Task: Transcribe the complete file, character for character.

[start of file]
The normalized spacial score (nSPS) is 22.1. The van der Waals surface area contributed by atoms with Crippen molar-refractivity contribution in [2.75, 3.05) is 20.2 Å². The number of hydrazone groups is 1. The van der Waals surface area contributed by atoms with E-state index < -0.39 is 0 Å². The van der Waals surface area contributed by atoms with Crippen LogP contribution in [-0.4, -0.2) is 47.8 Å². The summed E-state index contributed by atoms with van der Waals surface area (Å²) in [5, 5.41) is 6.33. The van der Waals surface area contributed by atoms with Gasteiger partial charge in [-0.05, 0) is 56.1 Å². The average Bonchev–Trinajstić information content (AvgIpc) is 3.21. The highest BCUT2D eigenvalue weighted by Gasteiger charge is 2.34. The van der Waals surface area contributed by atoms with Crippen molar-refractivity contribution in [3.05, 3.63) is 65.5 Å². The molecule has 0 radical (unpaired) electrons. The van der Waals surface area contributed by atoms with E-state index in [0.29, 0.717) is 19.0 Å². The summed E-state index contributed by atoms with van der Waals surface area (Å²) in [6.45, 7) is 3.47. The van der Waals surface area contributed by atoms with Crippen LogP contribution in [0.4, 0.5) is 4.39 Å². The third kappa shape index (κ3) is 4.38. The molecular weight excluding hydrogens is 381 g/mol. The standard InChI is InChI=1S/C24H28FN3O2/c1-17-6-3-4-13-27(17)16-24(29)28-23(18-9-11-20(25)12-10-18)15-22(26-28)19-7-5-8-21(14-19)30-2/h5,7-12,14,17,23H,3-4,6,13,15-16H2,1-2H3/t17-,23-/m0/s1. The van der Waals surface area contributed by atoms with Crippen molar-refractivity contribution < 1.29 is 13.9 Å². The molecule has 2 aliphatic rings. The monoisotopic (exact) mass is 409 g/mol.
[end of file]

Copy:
The normalized spacial score (nSPS) is 22.1. The van der Waals surface area contributed by atoms with Crippen molar-refractivity contribution in [2.75, 3.05) is 20.2 Å². The number of hydrazone groups is 1. The van der Waals surface area contributed by atoms with E-state index < -0.39 is 0 Å². The van der Waals surface area contributed by atoms with Crippen LogP contribution in [-0.4, -0.2) is 47.8 Å². The summed E-state index contributed by atoms with van der Waals surface area (Å²) in [5, 5.41) is 6.33. The van der Waals surface area contributed by atoms with Gasteiger partial charge in [-0.05, 0) is 56.1 Å². The average Bonchev–Trinajstić information content (AvgIpc) is 3.21. The highest BCUT2D eigenvalue weighted by Gasteiger charge is 2.34. The van der Waals surface area contributed by atoms with Crippen molar-refractivity contribution in [3.05, 3.63) is 65.5 Å². The molecule has 0 radical (unpaired) electrons. The van der Waals surface area contributed by atoms with E-state index in [0.29, 0.717) is 19.0 Å². The summed E-state index contributed by atoms with van der Waals surface area (Å²) in [6.45, 7) is 3.47. The van der Waals surface area contributed by atoms with Crippen LogP contribution in [0.4, 0.5) is 4.39 Å². The third kappa shape index (κ3) is 4.38. The molecular weight excluding hydrogens is 381 g/mol. The standard InChI is InChI=1S/C24H28FN3O2/c1-17-6-3-4-13-27(17)16-24(29)28-23(18-9-11-20(25)12-10-18)15-22(26-28)19-7-5-8-21(14-19)30-2/h5,7-12,14,17,23H,3-4,6,13,15-16H2,1-2H3/t17-,23-/m0/s1. The van der Waals surface area contributed by atoms with Crippen molar-refractivity contribution < 1.29 is 13.9 Å². The molecule has 2 aliphatic rings. The monoisotopic (exact) mass is 409 g/mol.